Personaggio con fiore
oil on canvas
signed lower left
signed, titled and dated 1959 on the reverse
86 x 73 cm
private collection, Rome
private collection, Athens
Rome, L’Obelisco Galleria d’Arte, 1959, no 44
The painting carries the original L’Obelisco Gallery exhibition stick on the reverse
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Personaggio con fiore
Formerly the property of an Italian collector, acquired from Irene Brin, the owner of the famous L’Obelisco Gallery, Personaggio con fiore is a painting of expansive energy, vibrant colour and expressive thrust. It is a powerful avant-garde work which conveys a sense of joy, wonder and a zest for life. With creative freedom, the artist devised an innovative vocabulary of form transforming fragments of the real and the imaginary into images of eternal value.
The art critic G.C. Argan, who prefaced Kessanlis’ 1957 L’Obelisco Gallery show spoke of the artist’s ‘barbaric byzantinism’. “There is an element of reciting or dancing in these aggressive paintings; a persistent desire for movement according to some sort of inner rhythm that leaves behind something more than a mere image: the glowing or luminous line of movement”.
In this exquisite work of floating biomorphic shapes, sparkling colours and curvilinear forms, Kessanlis demonstrates his restless creativity and inexhaustible metamorphic invention.
Nikos Kessanlis was born 1930 in Thessaloniki.
Between 1944 and 1948 he studied with Yannis Spyropoulos and later enrolled at the School of Fine Arts, Athens in the studio of Yannis Moralis where he graduated in 1955.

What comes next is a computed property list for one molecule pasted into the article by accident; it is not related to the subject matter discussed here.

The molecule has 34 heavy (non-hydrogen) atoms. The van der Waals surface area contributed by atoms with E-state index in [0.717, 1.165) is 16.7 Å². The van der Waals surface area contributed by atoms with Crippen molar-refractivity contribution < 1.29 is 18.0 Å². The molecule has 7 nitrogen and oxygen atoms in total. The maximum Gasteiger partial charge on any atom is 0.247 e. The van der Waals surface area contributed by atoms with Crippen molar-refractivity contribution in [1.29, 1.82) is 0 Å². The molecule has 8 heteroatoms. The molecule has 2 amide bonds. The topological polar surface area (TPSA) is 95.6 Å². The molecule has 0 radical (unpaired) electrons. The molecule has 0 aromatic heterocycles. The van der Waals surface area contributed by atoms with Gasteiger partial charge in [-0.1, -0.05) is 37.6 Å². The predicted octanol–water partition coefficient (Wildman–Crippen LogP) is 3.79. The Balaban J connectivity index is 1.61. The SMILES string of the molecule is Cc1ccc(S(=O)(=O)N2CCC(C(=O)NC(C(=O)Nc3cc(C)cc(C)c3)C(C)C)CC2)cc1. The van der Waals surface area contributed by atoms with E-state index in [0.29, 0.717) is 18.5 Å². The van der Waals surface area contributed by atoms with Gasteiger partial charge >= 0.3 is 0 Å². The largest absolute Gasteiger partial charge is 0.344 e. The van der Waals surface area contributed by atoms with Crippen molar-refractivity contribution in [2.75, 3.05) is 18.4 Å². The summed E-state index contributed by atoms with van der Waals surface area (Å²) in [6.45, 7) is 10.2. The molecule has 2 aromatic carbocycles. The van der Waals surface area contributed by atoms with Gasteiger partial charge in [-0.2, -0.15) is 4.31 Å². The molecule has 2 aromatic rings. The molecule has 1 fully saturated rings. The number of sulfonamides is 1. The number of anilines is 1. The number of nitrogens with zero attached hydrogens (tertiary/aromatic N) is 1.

He continued his studies in Rome, on a scholarship from the Italian government at the Istituto Centrale del Restauro while also taking lessons in mural painting and engraving at the Scuola delle Arti Ornamentali di San Giacomo.
In the early 1960s, he moved to Paris and in 1981 returned permanently to Greece. A year later he was elected a professor at the Academy of Fine Arts Athens, where between 1992-1996 he held the position of rector (in the sphere of academia this is the highest academic position).
In the 1965 Paris Biennale, Kessanlis used an intermediate screen on which the shadows of the visitors were projected. This work established him internationally as one of the greatest artists of European modernism.
In 1959 he received the Amadeo Modigliani Award, in 1961 an honourable commendation at The Sao Paulo Biennale and in 1997 first prize at the Salon de Montrouge.
Kessanlis held more than 30 solo exhibitions, in Greece and abroad. He has shown his work in numerous international group exhibitions, such as the 1958 and 1976 Venice Biennale, the 1961 and 1963 Sao Paolo Biennale, the1961 ‘Peintres et Sculpteurs Grecs de Paris’, Musee d'Art Moderne Paris, and the 1964 ‘Three Proposals for a New Greek Sculpture’ in Venice. In 1988, together with Vlassis Caniaris, he represented Greece at The Venice Biennale.
His work is found in many public and private collections in Greece, Italy, France and internationally. Notably at the National Gallery of Greece, the Macedonian Museum of Contemporary Art, the Vorres Museum, Musee d'Art Moderne, Paris, Museo d'Arte Contemporanea, Torino, Museo d'Arte Moderna, Rome, Musee d'Art Moderne, Sao Paolo, and the Museum of Modern Art, Miami.